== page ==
Tag Archives: Sri Lankan breakfast

Sri Lanka: Breakfast, spice gardens, linen heaven, and cute (and not so cute) animals.

I have a few more quite random things to show you from our trip to Sri Lanka… First up: breakfast in Sri Lanka.

Naturally, they serve local tea, egg hoppers (made from a fermented batter of rice flour, coconut milk, and palm toddy and then cooked in a rounded pan–super yummy), rice cakes, and sambals–lots of pickled salads, including the Mr.’s favorite: coconut sambal, which is made of ground coconut mixed with chillies, dried Maldive fish and lime juice.

The egg hoppers were our favorite!! It’s always interesting what other cultures eat for breakfast… so often it’s so different than cocoa puffs and pancakes!

One of Sri Lanka’s main tourist traps / attractions are ‘spice gardens’ that you pass every so often on the road… we did stop at one and I thought it was actually pretty cool. We saw literally every spice I can think of growing in its natural form.

Here I am drinking a cacoa hot tea and touching a fresh peppercorn.
And here I am looking at Vanilla beans (which I then purchased for about 5 cents per bean–talk about a steal!)

There is a reason so many spices come from here; it appears that everything grows well here! Later in the trip we went to a cinnamon plantation and saw a worker carving the bark into the sticks we know and love, especially at this time of year! Those sticks are put together by hand from shavings and then dried.

The sticks we know are put together by hand from shavings and then dried.

He also showed us how they make thatched roofs from palm branches. And you can see the cinnamon drying above his head.

This cinnamon was SO cheap–I wanted to buy a ton of it, but then I realized we didn’t really have a way to get it all back because I had already over-filled our suit cases with linens from Barefoot–the equivalent of table cloth heaven!

Here I am picking out some nice Christmas gifts. I loved the colors and the thick, hand-woven quality of all their fabrics.

Another really pretty thing we saw a lot of : banana stands.

We tried red bananas, which I had never even heard of, and were quite delicious. It’s sad to think of all the varieties of produce that we never get to experience because of mass commercialization streamlining in the name of the ‘Chiquita banana’ or ‘red delicious apple’. The New Yorker recently did an interesting piece on ‘Building a Better Apple‘ that talks more about this…

And then there was the turtle ‘conservation’ farm — not so sure they were actually saving turtles as it appears they were just catching and profiting from then, but they were so cute, especially the babies!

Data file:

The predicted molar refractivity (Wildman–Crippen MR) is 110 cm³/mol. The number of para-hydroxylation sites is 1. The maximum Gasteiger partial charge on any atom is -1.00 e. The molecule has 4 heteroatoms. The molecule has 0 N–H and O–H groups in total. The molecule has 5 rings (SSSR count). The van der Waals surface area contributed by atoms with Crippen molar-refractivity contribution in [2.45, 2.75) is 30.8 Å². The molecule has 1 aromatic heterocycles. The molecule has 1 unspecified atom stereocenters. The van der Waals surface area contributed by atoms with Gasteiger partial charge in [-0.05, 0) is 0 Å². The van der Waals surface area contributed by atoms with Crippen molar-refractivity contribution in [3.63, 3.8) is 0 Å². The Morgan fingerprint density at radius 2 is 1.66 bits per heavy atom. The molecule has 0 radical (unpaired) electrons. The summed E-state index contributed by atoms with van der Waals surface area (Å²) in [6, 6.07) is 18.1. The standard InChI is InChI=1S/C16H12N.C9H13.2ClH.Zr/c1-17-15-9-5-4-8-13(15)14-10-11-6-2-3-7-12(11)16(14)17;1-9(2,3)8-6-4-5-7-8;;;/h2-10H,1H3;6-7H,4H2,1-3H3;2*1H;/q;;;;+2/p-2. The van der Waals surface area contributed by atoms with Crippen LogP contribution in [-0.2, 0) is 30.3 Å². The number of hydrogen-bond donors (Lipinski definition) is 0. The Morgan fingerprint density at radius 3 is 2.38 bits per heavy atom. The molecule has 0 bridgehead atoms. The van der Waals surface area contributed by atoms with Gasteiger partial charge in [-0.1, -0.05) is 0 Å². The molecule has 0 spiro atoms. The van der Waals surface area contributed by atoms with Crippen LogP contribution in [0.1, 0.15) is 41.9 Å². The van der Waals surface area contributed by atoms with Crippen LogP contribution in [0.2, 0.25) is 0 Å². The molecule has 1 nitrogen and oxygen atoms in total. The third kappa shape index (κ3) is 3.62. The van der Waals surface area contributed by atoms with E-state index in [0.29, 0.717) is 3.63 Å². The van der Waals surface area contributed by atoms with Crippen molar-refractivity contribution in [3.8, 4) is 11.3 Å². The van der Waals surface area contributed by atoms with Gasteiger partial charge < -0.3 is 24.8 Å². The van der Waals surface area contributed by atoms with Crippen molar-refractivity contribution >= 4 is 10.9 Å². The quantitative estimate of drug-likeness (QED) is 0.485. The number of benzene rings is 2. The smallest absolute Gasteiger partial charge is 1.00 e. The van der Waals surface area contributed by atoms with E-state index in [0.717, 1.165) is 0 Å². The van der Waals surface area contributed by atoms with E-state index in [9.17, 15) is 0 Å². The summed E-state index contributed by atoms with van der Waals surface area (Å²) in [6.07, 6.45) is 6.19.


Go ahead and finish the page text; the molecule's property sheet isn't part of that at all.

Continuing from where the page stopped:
Talk about adorable! Their fins are so disproportionate to the rest of their body.

And while we’re on the subject of adorable baby animals, here we are holding a monkey. Can you tell I’m a little afraid of getting some crazy disease?! The little guy literally took a nap on my lap!

And on the completely opposite side of cute animals were the water monitors, which were EVERYWHERE in Sri Lanka. We saw them crossing the road, squatting by the road, when we were boating through coastal islands… they would not leave us alone. And I found them to be the most vile creatures.

And in addition to having a very strong and dangerous tail, they also have poisonous venom–they’re a relative of the Cobra.

Isn’t it ugly? Even when it’s a baby it’s not at all cute.

When our boat let us off on a cinnamon plantation island we literally almost hit one of these guys–sitting in the front of the boat, let me tell you, I was NOT a happy camper. Of course, our guide and the Mr. thought that my display was so, very amusing. Check out this crazy video on Animal Planet of this lunatic capturing a monitor with his bare hands if you want to know more about these creatures. Sadly, I think you’re guaranteed to see at least one on any trip to Sri Lanka. On to happier subjects… One of my favorite things about visiting any country is the school children. No matter how poor the country, their uniforms always seem to be so clean and the kids are always so happy.

We did go into a few temples…

I was very impressed by how their sacred texts had been etched into reeds.

The writing is so miniature and has so many little flourishes!

We saw a nice monument given by the Japanese to the tsunami victims–10,000 people lost their lives near this spot. The Japanese are so good at generating good will by doing things like this… we probably have something to learn.

We did not sleep very soundly after seeing this monument and then staying right above crashing waves…

In closing, I will just show you one last interesting piece of Sri Lanka that you see all over the place:

A part of the British legacy: horse track betting. So funny that they call them accountants, don’t you think?

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